I walked into Bedugal from the guesthouse (2 km) and visited the Botanical Gardens - The entrance is by a Statue of a Sweetcorn emerging from a cabbage! Again the weather was against me, and a constant drizzle was a real downer; consequently my enthusiasm was not high which reflected in my list of birds - however, highlights included Indonesian Honeyeater, Grey-capped Woodpecker, Little Spiderhunter (a real pain to actually see - but a very distinctive call similar to the Streaked Spiderhunters seen in Malaysia); Pied Bushchat, Grey-headed Flycatchers, and Golden Whistler. At about 10.00 am a local celebration with music and dance started up in the center of the gardens, which meant lots of kids running around throwing stones at the birds I was watching (fun for them). The Balinese attitude to birds and animals is either kill it or put it in a cage - In fact I was watching a white-eye around Lake Bratan when a kid with an air rifle shot it! My list for caged birds in Bali must have exceeded 40 species including myna birds, ground thrushes, Asian flycatchers and mannakins.

After rapidly exiting the Gardens, a welcome breakfast was eaten at the restaurant next to the statue - the coffee, toast and cheese omelet is pretty good. I got a bemo to Lake Buyan getting off at the next village, take the road which is sign posted to the "BERRY FARM", and walk along it, at first the road will take you past houses and small farms which edge onto the lake shore, cut down through these farms (keep to the path) and reach the lake's edge or as near as you can get. Here I saw Javan Pond Herons, various egrets, White-browed Crake, Yellow Bitterns - obligingly confiding here; also Javan Mannakins, Marsh and Common Sandpiper, Pintail Snipe and Black Eagle. Returning to the road, walk further up till you get to the "campsite". The whole area is worth exploring. Various tracks lead off with the main one. Around here, I saw Philippine Glossy Starling and white-eyes. Once I was caught out by the weather, this time by a really heavy thunderstorm. This weather had obviously set in for the day so I returned to the losman and spent the afternoon sitting around the open fire drinking beer and reading.

21st December 1998

The weather lifted at about 9.00 am which was pleasant, however my flight from Denpasser was scheduled for a 4.00pm check-in, so I walked into Bedugul and caught a bus to the airport - this is a good way to get frustrated as you see birds which are obviously new to you but cannot see them for long enough to ID. However, 2 Black Eagles displaying about 100 feet away was excellent, and 4 Cattle Egrets on one of the lowland paddies were the only ones of the trip. At the airport I had intended to leave my kit in the left-luggage area and walk down to the fish pond nearby but a combination of sudden rain and no left-luggage facility combined to make it a long wait at the airport. Approximately 24 hours later I was sitting at home in Slough and reflecting on a truly remarkable trip.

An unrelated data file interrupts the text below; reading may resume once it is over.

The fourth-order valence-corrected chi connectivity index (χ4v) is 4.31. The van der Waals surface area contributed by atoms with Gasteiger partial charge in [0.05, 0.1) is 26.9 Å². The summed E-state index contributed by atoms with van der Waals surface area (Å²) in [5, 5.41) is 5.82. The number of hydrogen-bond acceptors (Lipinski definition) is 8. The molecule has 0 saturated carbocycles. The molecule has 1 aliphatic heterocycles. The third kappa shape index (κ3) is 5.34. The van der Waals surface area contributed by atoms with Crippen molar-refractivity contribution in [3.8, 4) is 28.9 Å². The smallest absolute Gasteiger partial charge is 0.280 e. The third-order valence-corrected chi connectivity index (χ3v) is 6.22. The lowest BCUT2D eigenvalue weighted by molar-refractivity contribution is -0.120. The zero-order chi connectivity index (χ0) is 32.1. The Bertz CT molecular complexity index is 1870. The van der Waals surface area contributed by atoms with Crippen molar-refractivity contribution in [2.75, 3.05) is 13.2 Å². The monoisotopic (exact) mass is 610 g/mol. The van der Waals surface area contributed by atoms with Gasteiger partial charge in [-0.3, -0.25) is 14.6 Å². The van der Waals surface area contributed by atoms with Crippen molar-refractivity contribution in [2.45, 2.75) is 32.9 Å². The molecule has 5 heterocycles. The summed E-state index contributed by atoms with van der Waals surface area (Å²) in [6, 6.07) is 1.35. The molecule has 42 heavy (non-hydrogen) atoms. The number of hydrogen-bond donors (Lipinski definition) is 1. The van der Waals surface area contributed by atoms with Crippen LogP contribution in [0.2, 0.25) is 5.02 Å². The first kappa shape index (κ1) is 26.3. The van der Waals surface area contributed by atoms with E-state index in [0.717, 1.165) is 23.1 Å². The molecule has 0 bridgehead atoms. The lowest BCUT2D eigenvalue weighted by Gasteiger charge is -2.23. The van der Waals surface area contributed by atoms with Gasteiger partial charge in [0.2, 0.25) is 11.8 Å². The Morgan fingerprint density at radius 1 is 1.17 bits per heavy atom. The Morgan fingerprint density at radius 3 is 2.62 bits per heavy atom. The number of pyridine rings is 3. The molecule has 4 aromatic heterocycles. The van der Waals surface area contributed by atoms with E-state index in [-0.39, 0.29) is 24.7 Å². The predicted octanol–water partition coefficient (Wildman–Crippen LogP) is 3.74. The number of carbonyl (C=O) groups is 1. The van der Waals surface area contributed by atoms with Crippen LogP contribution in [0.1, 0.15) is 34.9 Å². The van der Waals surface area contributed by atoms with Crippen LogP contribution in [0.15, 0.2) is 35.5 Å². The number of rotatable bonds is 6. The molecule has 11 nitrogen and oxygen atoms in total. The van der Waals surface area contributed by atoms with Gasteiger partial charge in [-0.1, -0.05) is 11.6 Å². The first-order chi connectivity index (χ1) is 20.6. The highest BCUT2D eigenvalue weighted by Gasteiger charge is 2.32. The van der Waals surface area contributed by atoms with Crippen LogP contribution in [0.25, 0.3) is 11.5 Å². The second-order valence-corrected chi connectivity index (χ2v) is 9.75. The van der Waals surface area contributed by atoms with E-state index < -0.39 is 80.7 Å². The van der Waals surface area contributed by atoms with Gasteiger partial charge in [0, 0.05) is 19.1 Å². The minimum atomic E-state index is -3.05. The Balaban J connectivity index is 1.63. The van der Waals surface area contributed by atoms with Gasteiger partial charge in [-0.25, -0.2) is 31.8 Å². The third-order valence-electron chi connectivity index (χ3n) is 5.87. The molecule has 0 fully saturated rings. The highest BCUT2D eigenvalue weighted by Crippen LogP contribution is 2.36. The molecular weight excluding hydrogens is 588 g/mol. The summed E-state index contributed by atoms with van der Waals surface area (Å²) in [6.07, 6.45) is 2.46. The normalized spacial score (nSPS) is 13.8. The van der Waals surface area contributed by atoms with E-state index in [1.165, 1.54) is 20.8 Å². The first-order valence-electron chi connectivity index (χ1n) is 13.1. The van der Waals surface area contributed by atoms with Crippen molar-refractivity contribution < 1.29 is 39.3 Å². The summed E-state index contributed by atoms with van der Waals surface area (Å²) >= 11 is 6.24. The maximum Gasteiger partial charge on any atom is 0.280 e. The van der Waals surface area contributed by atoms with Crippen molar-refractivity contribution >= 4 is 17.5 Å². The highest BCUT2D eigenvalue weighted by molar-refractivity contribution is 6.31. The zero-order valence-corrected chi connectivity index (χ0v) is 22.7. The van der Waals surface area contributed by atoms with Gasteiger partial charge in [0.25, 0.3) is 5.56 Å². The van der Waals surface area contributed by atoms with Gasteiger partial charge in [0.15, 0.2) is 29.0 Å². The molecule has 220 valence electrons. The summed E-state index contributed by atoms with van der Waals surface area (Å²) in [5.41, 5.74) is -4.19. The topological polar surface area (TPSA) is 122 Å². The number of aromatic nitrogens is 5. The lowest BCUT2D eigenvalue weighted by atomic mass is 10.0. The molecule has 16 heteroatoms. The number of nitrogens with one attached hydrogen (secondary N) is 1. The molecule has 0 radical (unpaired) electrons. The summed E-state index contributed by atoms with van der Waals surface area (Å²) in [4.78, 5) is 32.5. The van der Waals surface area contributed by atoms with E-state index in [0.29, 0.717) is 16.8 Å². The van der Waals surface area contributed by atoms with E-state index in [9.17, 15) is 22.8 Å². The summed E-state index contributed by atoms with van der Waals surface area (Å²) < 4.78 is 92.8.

Depart Denpassar 21-Dec-98 16.25 (QF0067)
Arrive Heathrow 22-Dec-98 05.35 (BA0012)

Species Account

A = Birds seen in Australia
M = Birds seen in Malaysia
B = Birds seen in Bali

Southern Cassowary (Casuarius casuarius)
A) This bird found me at Lake Barrine whilst walking the trail that goes around the lake. The bird passed close to me (within touching distance) as it fed along his path. Observe caution when encountering this species, slow non-threatening movements only. These birds can cause serious injury. Currently there is one reliable Cassowary at the car parking area at the lake usually seen between 3 and 4 pm.

Little Penguin (Eudyptula minor)
A) Pelagic - See report - 12th December 1998.

Great Crested Grebe (Podiceps cristatus)
A) Lake Barrine held good numbers of these birds, as did most of the larger bodies of water.

Hoary-headed Grebe (Poliocephalus poliocephalus)
A) Only sighting was of c 30 birds (mainly pairs with young) at Lake Bathurst.

Australasian Grebe (Tachybaptus novaehollandiae)
A) Seen on many large bodies of water, Lake Barrine, and Lake Bathurst held large &tab;numbers.

Great-winged Petrel (Pterodroma macroptera)
A) Pelagic - See report - 12th December 1998.

Flesh-footed Shearwater (Puffinus carneipes)
A) Pelagic - See report - 12th December 1998.

Sooty Shearwater (Puffinus griseus)
A) Pelagic - See report - 12th December 1998.

Wedge-tailed Shearwater (Puffinus pacificus)
A)Pelagic - See report - 12th December 1998.

Short-tailed Shearwater (Puffinus tenuirostris)
A) Pelagic - See report - 12th December 1998.

Fluttering Shearwater (Puffinus gavia)
A) 1 bird clearly identified as this species from the Seven Mile Beach NP south of Wollogong. Lots of "Flutton's" sp. Pelagic - See report - 12th December 1998.

Great Frigatebird (Fregata minor)
A) One bird seen on Michelmas Cay harrying Brown Boobies.

Brown Booby (Sula leucogaster)
A) 4 or 5 birds were seen on Michelmas Cay. Also Pelagic - See report - 12th December &tab;1998.

Great Cormorant (Phalacrocorax carbo)
A) ;Seen on marker pylons in Cairns harbour, also 1 present at Lake Eachem.